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In Remembrance




Theo was in my life since 2003, when he came to us from the University of Western Ontario. He was only 4 years old and was going to be terminated by the University.

Theo, like some of the others who do make it out, had special qualities. He was kind, gentle, beautiful and good to his caregivers. It is often the reason some lab animals make it out. Lucky him to be chosen, a blessing indeed, he is remarkable fellow with the sweetest nature. He lives on his own but with neighbours whom he adores. His dear friend for many years was a little Crab-eating Macaque named Pougi, as well as a lovely Capuchin couple, Sophie and Little Man. When Pougi and Little Man passed away, both deaths were difficult for Theo. Thankfully he had new friends in Newton and Darla while he was here.

Theo was wild caught in Kenya, Africa, when he was an infant. He would have witnessed the deaths of family members, most likely his mother, and many of her family members. Adults are sacrificed and murdered in order to capture the youngsters, and when possible they are taken captive too. He would been have restrained and thrown in a bag or a cage…then taken to a holding area until he was prepared to be shipped in a crate, from his country, terrified, alone, and traumatized. Once he arrived at the University he would have been anesthesized for a physical, and for his identification number to be tattooed on his body…a collar would be placed around his neck for easy access to him in his cage. Once that was done, he was supposed to be locked up for the rest of his life however long or short that might be, to be a research subject in the University’s studies on kidney transplants.

Due to his strength, and the fact that he would not keep the restraining jacket on, he could not be used for the studies, after all he had been through his capture, his losses, Theo was to be terminated. His job was to be a blood donor for other baboons who had undergone a kidney transplant. This required that he wear a type of restraining jacket, without it the necessary access to his body was impossible. It seems Theo would not wear the jacket and was able to get it off…Lucky for him, he would not wear the restraining devices, but horrifying to think his life would have to end because of that. This vibrant, amazing, social young fellow would be on a list of candidates who would be killed unless someone provided a home for him.

When Theo moved to Fauna, I had hoped that he would one day be the voice for all baboons used in research. Theo’s life, and his story, is not much different from other baboons currently held in research labs.

Theo deserved a chance. Theo should never have been taken from his home and his family. Theo should not have been simply a tool to be used and discarded.

I feel as strongly about ending research on baboons as I do about ending research on chimpanzees. Theo missed out on a full life, a free life, with all the challenges he was meant to face… His life. Instead he lived behind bars for the rest of his life.

It was hard to look at Theo and not feel sad for him, and not want to do something for the others.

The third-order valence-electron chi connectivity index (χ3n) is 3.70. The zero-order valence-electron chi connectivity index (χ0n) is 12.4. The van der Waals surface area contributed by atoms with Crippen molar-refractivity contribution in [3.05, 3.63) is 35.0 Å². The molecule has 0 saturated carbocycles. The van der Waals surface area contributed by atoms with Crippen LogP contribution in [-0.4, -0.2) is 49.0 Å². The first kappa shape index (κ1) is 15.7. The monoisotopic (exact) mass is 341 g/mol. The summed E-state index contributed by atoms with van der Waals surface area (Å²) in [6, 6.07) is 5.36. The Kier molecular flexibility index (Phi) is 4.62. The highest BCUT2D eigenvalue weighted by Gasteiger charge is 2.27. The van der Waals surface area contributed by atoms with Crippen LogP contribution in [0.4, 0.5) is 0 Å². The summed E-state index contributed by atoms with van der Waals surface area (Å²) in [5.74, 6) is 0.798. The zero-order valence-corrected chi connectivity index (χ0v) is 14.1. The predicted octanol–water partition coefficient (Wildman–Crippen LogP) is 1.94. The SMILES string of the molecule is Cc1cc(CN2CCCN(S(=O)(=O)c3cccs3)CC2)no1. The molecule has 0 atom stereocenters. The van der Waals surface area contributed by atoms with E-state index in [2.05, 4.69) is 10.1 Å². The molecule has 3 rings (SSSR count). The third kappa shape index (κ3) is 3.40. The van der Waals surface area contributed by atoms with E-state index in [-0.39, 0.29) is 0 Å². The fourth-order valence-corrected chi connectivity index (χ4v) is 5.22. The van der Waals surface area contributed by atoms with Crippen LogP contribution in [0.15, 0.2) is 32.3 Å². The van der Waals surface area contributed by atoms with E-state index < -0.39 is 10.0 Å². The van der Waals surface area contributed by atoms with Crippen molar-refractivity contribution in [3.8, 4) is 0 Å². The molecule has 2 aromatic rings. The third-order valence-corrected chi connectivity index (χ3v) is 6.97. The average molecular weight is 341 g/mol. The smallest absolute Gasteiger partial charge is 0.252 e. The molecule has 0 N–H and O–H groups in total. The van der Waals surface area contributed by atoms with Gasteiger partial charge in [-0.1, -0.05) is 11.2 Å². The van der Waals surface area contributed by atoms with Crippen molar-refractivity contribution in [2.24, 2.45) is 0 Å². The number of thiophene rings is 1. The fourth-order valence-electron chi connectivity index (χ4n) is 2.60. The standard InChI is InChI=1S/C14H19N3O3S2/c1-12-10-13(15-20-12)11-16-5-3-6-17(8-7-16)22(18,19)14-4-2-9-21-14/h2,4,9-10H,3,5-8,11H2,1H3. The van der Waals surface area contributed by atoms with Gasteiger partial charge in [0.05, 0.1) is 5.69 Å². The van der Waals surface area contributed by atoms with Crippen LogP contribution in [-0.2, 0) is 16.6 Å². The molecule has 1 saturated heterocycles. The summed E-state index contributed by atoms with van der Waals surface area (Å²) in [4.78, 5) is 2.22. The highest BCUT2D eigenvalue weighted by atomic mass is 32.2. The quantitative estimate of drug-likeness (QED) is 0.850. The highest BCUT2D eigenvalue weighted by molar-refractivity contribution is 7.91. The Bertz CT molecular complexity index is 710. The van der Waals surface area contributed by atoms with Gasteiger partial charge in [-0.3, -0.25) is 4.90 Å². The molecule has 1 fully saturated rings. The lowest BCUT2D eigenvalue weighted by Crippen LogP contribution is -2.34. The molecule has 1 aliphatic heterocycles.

Theo did have a good life here at Fauna. He had friends and he enjoyed so much about his life. He had a comfortable home, wonderful neighbors, amazing caregivers, great food, and lots of variety in his life. It is just not the life he should have had, or the life he was born to live.

When the University of Western Ontario sent Theo to us in 2003, they also sent $12,000.00. Clearly this would not be nearly enough funding to care for him for the rest of his life, which could be 40 years. There was a chance to send Theo back to Africa for the same amount, to send him to a sanctuary where he could one day be re-introduced into a wild colony. He was only 4 years old, and there were many great possibilities…the University did not want to set a precedent by doing this, and choose to euthanize him or send him to a Sanctuary, where he would remain behind bars for the rest of his life.

Research using baboons still continues at the University of Western Ontario…all studies are terminal, no baboon will ever leave there alive.

Our duty is to help end the use of living beings for the purpose of research. Ask questions, investigate what the University is doing, and ask about alternatives…demand to know, and be find out what their intentions are for these dear souls held captive with no hope of a future, or the life they were born to live. By taking action, you can make a difference, and you can stop this!

Theo’s favorite things:

  • He loved to play with Newton.
  • He loved corn on the cob, and his native foods, grasses and plants he would have found at home.
  • Theo loved to sit on his rock structures, gazing off over the neighbouring corn fields.
  • Theo made the most amazing food grunts when he saw his caregivers preparing some of his favourite foods.
  • He liked to chase and bark at the squirrels that find their way into his home, and he gets rather annoyed when they come to steal from him.
  • Theo really enjoyed grooming sessions with his human friends, always ready to receive a gentle touch.

Theo was kind and so co-operative and helpful. He never rebelled or lost his temper. He was calm, kind and loving. Theo was very charismatic and handsome. Everyone who met him felt humbled to be near him. He had such a presence. I am blessed to have had Theo in my life and so glad he made it out of the lab. He deserved a second chance. As they all do.

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